Following the lecture there was just enough time for Carwardine to answer a few questions. When quizzed about Lincoln’s view of American exceptionalism, Carwardine pointed out that at the time the United States was indeed a special case among nations. He added that Lincoln indeed saw the American struggle in international terms as a major part of the international struggle for freedom and human dignity. On a more hypothetical note, one audience member asked Carwardine what Lincoln’s reconstruction would have been like had he lived to carry it out. While there is no way to say for sure, Carwardine himself believes that while it would have been much different from Andrew Johnson’s, Lincoln’s effort would still have run against opposition in Congress. Thanks to all who came for making this commemorative event a rousing success!

Tomorrow, March 11, 2015: “The Religion and Politics of Lincoln’s Second Inaugural Address”

The Bully Pulpit Series, the Carolina Lowcountry and Atlantic World Program, and the Friends of the Library present a commemorative lecture of Lincoln’s Second Inaugural Address as a part of the Wells Fargo Distinguished Public Lecture Series. On March 11 2015, at 2 PM in room 202 of the College of Charleston’s Tate Center, Dr. Richard Carwardine, the president of Corpus Christi College, Oxford University, will give a lecture on the politics and religion of the famous 1865 address. Carwardine specializes in American politics and religion in the nineteenth century, and one of his many works is an analytical biography of Abraham Lincoln that won the Lincoln Prize in 2004 and was republished in the U.S. as Lincoln: A Life of Purpose and Power (2006). He will be introduced by CLAW Executive Director and Lincoln scholar Dr. O. Vernon Burton, Creativity Professor of Humanities, Professor of History and Computer Science at Clemson University, and the Director of the Clemson CyberInstitute. Burton is also a prolific writer, and his book The Age of Lincoln (2007) won the Chicago Tribune Heartland Literary Award for Nonfiction. All are invited to join us as we commemorate the 150th anniversary of Lincoln’s historic address.

Lincoln’s Second Inauguration: 150 years later

150 years ago today, Abraham Lincoln stood before a crowd gathered in Washington D.C. and was inaugurated as President of the United States for a second time. A reporter for the New York Daily Tribune described the rushing crowds, writing in the March 6th issue that “at an early hour…unbroken lines of people were moving towards the capitol, and but for the presence and prompt action of the Marshal’s forces, the halls, galleries, and passage ways of the building would have been crowded in advance of the arrival of any of the public officers.”

Before the oath was taken Lincoln addressed the many gathered that March day. As the Civil War finally appeared to be drawing to a close and American slavery near its final end, Lincoln chose not to lay full blame for the destructive conflict on one side or the other. However, he did point that “all knew that this interest [slavery] was somehow the cause of the war” and suggested that the prolonged conflict may be God’s judgement for the horrors of slavery. Nonetheless, he concluded his speech with these conciliatory lines:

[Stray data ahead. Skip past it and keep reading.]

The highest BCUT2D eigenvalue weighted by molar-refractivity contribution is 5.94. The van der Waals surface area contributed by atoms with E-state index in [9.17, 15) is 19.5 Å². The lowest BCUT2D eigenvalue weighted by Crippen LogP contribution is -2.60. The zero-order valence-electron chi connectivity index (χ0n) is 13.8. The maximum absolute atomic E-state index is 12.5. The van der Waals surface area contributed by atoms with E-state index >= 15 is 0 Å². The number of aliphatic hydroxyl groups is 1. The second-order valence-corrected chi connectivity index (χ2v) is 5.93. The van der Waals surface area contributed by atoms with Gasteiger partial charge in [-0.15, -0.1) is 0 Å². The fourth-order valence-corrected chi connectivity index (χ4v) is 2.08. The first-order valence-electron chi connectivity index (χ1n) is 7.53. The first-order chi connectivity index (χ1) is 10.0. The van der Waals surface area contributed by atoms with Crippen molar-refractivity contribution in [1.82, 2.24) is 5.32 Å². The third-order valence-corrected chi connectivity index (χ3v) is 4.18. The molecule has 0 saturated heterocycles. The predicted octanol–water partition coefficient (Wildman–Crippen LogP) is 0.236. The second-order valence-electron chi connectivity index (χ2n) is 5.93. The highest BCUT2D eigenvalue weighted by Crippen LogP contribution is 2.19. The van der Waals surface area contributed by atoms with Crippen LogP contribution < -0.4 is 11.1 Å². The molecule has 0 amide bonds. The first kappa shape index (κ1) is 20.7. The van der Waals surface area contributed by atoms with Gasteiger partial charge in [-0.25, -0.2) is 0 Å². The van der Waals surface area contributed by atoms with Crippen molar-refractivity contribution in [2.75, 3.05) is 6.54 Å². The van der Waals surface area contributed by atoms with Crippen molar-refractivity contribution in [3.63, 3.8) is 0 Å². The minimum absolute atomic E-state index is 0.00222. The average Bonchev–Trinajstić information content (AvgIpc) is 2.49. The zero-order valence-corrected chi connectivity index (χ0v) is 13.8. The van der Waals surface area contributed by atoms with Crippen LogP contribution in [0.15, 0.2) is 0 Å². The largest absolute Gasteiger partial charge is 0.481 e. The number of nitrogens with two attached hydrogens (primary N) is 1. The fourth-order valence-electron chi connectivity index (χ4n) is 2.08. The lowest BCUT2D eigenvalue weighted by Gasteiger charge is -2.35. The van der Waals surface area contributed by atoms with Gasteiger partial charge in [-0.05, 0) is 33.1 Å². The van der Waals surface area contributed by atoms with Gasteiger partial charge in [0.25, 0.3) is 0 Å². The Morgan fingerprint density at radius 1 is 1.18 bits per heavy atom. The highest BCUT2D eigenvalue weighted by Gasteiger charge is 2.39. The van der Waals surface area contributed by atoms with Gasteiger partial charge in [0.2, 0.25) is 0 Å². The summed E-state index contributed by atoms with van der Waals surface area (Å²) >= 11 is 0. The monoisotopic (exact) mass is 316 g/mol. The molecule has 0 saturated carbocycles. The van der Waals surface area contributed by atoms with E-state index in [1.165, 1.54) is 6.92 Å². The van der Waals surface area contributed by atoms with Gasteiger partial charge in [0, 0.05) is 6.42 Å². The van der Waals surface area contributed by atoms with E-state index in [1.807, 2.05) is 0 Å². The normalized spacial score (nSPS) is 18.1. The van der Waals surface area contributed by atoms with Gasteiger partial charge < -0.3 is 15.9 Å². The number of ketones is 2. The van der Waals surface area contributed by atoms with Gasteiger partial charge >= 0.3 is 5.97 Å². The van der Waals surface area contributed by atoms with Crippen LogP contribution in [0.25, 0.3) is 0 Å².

“With malice toward none, with charity for all, with firmness in the right as God gives us to see the right, let us strive on to finish the work we are in, to bind up the nation’s wounds, to care for him who shall have borne the battle and for his widow and his orphan, to do all which may achieve and cherish a just and lasting peace among ourselves and with all nations.”

With these concluding words, Lincoln expressed a hope that once the war was finished that forgiveness and reconciliation would triumph over bitterness and revenge. Sadly he would not live to guide the country through the difficult time following the war. Still, his words echo across the years as a reminder in our commemoration of the Civil War to lay aside hatred and take up understanding and goodwill instead.

Republicans Retain the White House!*

The election of 1864 is over, the results are in, and Abraham Lincoln has won a second term as President of the United States. Lincoln is therefore the first president since Andrew Jackson to win a second term.  The New York Tribune commends the process of this election, reporting that despite it being a wartime election “it has been conducted peaceably and according to all the forms of law.”1  Lincoln managed to stave off the challenge of Democratic candidate George B. McClellan, who carried only New Jersey, Delaware, and Kentucky, gaining twenty-one electoral votes compared to Lincoln’s 212 electoral votes.  Lincoln also swept the popular vote, gaining fifty-five percent of the vote.  News of Lincoln’s re-election has begun to spread to the Union troops, and a New York Times reporter with the Union Army in Virginia writes that “people can have but little conception of the rejoicing here among Union men over the success of Mr. Lincoln.”2  Yet not everyone is thrilled with Lincoln’s re-election, as made evident by an article in the pro-Confederate Richmond Daily Dispatch, which described the election as a time when people assembled at the voting places “on the purpose of making a formal surrender of their liberties…to a vulgar tyrant.”3  Interestingly, the London Times also criticized Lincoln’s re-election, describing it as “an avowed step towards the foundation of a military despotism.”4 Like it or not, Lincoln has now joined the small number of presidents, including Washington and Jefferson, who have had the chance to serve for two terms.

















*This blog post is meant to commemorate the 150th anniversary of Lincoln’s re-election in 1864.

1The New York Daily Tribune, 16 November 1864.

2The New York Times, 16 November 1864.

3The Richmond Daily Dispatch, 9 November 1864.

4London Times, 22 November 1864.